At the same time, just thinking about their mothers leaves a warm, kind expression on their faces. As a reminder of their memory, they go to visit their altar often. Tamako honours Hinako’s existence by putting up a new flower everyday. We see Hina give her dead mother and grandmother curry as an offering, and she talks to them sometimes. Both girls are determined to honour their mothers, continue the legacy they left behind, and work at the sweets shop even when they get older.

In terms of personality and qualities, both Hina and Tamako are brimming with positivity. They try to not let anything bring them down and always look at the bright side of things. Hina has demonstrated strength that not many people, even myself, have in the face of bullying. Tamako acts clueless and completely confused in the face of situations involving her, but in the TV series and in the movie she was able to overcome them with the support of everyone who loves and cares about her.

Hina strongly believes in her values, and she can discern what is good or bad. Tamako’s greatest quality is that she loves everyone, and everyone loves Tamako back. Both are stubborn, caring, and enthusiastic in everything they do. They both wear pigtails, and both act childish and somewhat younger than people their age.


Finally, both characters have found a love interest that will last the rest of their life. Besides, who wouldn’t fall for these cute, fluffy, cheerful characters? I am so glad Hina and Tamako received a happy ending. Hina’s bullying arc and Tamako’s Love Story was a great exemplar of character development in overcoming weaknesses, growing up, and staying positive in whatever comes at them.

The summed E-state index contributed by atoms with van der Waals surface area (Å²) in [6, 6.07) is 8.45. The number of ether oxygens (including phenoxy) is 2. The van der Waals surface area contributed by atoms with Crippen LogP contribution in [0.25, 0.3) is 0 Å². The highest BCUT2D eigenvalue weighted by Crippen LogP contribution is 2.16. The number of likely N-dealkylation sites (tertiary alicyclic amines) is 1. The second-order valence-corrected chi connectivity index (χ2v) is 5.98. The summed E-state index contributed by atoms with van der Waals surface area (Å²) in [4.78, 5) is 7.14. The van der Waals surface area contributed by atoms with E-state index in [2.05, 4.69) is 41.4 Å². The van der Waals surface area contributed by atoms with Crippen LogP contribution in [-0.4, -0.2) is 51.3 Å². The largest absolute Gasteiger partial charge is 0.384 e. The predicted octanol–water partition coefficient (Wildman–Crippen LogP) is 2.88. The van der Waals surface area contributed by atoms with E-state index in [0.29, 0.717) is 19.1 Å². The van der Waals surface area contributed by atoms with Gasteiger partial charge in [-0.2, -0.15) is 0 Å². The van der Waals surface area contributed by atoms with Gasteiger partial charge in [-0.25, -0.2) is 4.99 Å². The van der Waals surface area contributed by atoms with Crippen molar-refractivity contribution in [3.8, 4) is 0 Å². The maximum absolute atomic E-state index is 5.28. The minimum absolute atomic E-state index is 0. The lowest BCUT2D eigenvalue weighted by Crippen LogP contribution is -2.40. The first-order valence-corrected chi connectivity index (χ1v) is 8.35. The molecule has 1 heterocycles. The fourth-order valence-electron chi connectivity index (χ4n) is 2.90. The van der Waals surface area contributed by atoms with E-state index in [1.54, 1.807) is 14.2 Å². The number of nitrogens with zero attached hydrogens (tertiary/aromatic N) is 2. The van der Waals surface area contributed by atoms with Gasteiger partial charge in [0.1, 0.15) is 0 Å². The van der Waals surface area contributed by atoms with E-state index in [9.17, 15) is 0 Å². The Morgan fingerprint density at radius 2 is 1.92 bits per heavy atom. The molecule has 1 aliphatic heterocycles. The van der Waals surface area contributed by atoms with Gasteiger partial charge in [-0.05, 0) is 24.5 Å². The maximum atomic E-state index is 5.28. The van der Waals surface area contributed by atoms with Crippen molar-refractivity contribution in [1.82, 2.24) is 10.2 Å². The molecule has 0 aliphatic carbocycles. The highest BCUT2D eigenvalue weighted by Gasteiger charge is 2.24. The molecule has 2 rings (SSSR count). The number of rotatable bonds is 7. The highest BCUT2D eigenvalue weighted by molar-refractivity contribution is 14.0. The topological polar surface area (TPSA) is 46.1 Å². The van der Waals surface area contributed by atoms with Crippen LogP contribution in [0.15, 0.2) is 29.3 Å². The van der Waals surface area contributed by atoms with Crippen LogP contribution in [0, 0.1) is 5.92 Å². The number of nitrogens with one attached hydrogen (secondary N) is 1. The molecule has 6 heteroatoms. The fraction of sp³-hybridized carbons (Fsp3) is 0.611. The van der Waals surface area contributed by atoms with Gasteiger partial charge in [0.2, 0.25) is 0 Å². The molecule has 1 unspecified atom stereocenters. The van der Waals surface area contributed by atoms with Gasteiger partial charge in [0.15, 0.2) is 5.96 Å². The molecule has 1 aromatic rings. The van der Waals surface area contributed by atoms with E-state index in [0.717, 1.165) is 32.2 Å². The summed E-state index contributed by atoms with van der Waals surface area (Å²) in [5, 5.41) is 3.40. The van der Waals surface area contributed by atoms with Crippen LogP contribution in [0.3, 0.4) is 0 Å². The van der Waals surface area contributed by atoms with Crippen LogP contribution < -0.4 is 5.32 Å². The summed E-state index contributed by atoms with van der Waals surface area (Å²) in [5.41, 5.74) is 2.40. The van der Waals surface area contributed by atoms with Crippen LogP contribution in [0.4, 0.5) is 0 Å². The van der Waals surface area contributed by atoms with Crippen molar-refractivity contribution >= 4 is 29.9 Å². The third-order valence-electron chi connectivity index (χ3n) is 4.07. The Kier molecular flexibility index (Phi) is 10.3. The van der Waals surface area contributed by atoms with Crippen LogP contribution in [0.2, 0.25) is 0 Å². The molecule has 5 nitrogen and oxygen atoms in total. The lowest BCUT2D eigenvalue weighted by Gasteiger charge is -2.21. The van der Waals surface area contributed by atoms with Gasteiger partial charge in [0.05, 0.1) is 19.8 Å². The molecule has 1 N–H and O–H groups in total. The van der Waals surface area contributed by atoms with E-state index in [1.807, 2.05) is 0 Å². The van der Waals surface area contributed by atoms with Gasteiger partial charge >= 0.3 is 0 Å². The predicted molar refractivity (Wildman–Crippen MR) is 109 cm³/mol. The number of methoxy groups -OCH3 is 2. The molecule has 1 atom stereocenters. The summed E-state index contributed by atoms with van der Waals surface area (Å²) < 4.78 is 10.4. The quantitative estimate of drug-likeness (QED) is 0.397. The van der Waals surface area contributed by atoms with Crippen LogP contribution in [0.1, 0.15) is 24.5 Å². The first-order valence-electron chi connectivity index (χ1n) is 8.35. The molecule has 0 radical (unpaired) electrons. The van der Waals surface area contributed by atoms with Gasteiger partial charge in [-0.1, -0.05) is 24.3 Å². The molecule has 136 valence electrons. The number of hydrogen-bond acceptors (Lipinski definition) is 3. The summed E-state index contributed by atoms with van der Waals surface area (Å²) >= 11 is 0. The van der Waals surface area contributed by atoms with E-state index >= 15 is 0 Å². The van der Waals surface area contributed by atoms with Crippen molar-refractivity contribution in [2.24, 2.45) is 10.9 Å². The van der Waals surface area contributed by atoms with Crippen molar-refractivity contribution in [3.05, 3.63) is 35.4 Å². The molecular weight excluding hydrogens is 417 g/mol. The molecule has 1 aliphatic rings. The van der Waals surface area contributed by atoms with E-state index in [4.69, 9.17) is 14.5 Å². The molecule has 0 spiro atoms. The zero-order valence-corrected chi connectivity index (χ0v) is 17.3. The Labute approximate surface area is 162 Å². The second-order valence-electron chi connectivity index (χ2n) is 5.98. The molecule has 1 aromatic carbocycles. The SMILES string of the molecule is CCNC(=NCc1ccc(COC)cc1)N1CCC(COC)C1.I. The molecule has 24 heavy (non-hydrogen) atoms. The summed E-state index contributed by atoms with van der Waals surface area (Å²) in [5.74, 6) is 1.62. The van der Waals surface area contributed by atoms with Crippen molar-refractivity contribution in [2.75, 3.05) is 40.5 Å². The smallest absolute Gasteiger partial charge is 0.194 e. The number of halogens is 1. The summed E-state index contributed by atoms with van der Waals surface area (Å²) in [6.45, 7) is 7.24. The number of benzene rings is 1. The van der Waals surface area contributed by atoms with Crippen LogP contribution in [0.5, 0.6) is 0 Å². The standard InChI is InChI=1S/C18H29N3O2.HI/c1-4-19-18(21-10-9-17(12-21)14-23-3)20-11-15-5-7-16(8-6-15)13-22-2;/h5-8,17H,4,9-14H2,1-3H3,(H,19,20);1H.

Happy Friends

Today I am going to talk about my friends in university.

When I was on Instagram, I stumbled upon a new post from one of the artists I was following. She was named Akumarathon and she was super friendly with everyone on Instagram. She was always positive because her mascot, a baby duck, symbolizes optimism and positivity. Suddenly, she decided to disappear for a while because she was facing some negativity in her life. I was concerned, and waited for 5 whole months.

When all hope seems lost, she came back, seeming more energized and free than ever. She went to Japan and posted pictures from her trip. She looked so happy, and I was instantly reminded of one of my friends in university. Her name is Stephanie, and is one of the most popular and friendliest people at school. I met her in first year and she first reached out to me to do a group project together. She noticed I was a very shy girl and invited me to lunch to meet other people. I was so happy and thankful for her because I became friends with an art student from Dartmouth who later moved to Toronto. Akumarathon’s innocent and happy smile at her visit to Tokyo Disney immediately reminded me of Stephanie’s smile. I desire to be as happy as her and Senpai and I truly wish I can make a beautiful and carefree smile someday on camera.

I have just finished my second year of university and I admit I haven’t made too many friends this year due to being sick often. I am doing fine now, otherwise, I have made two best friends outside of SMU. Chloe and Jeffrey. They have both became very special to me. I deal with a lot of drama with them but I think that’s what having best friends at our age is like.

Senpai and Stephanie are my inspiration. My goal is to be happier! I want to make more friends in university. I only have two more years left, so I have to be more active! No need to worry about complicated stuff. Enjoy myself!